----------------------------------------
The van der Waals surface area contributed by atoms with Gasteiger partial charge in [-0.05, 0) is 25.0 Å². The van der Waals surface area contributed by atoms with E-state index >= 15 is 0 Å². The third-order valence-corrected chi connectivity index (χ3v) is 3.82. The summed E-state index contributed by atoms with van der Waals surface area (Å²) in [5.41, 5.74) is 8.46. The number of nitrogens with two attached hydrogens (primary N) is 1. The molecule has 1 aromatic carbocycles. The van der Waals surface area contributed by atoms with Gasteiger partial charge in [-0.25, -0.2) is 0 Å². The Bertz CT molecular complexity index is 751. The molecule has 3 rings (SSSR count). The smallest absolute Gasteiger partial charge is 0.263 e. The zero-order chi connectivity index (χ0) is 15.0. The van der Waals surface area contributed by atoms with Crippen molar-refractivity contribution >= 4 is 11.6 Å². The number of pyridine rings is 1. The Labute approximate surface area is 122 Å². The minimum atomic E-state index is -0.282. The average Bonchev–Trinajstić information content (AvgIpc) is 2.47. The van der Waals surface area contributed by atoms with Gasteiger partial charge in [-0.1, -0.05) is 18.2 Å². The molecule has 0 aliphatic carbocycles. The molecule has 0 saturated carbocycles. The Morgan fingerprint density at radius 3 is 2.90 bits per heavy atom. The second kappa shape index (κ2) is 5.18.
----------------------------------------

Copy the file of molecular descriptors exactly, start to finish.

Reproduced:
The van der Waals surface area contributed by atoms with Gasteiger partial charge in [-0.05, 0) is 25.0 Å². The van der Waals surface area contributed by atoms with E-state index >= 15 is 0 Å². The third-order valence-corrected chi connectivity index (χ3v) is 3.82. The summed E-state index contributed by atoms with van der Waals surface area (Å²) in [5.41, 5.74) is 8.46. The number of nitrogens with two attached hydrogens (primary N) is 1. The molecule has 1 aromatic carbocycles. The van der Waals surface area contributed by atoms with Gasteiger partial charge in [-0.25, -0.2) is 0 Å². The Bertz CT molecular complexity index is 751. The molecule has 3 rings (SSSR count). The smallest absolute Gasteiger partial charge is 0.263 e. The zero-order chi connectivity index (χ0) is 15.0. The van der Waals surface area contributed by atoms with Crippen molar-refractivity contribution >= 4 is 11.6 Å². The number of pyridine rings is 1. The Labute approximate surface area is 122 Å². The minimum atomic E-state index is -0.282. The average Bonchev–Trinajstić information content (AvgIpc) is 2.47. The van der Waals surface area contributed by atoms with Gasteiger partial charge in [-0.1, -0.05) is 18.2 Å². The molecule has 0 aliphatic carbocycles. The molecule has 0 saturated carbocycles. The Morgan fingerprint density at radius 3 is 2.90 bits per heavy atom. The second kappa shape index (κ2) is 5.18.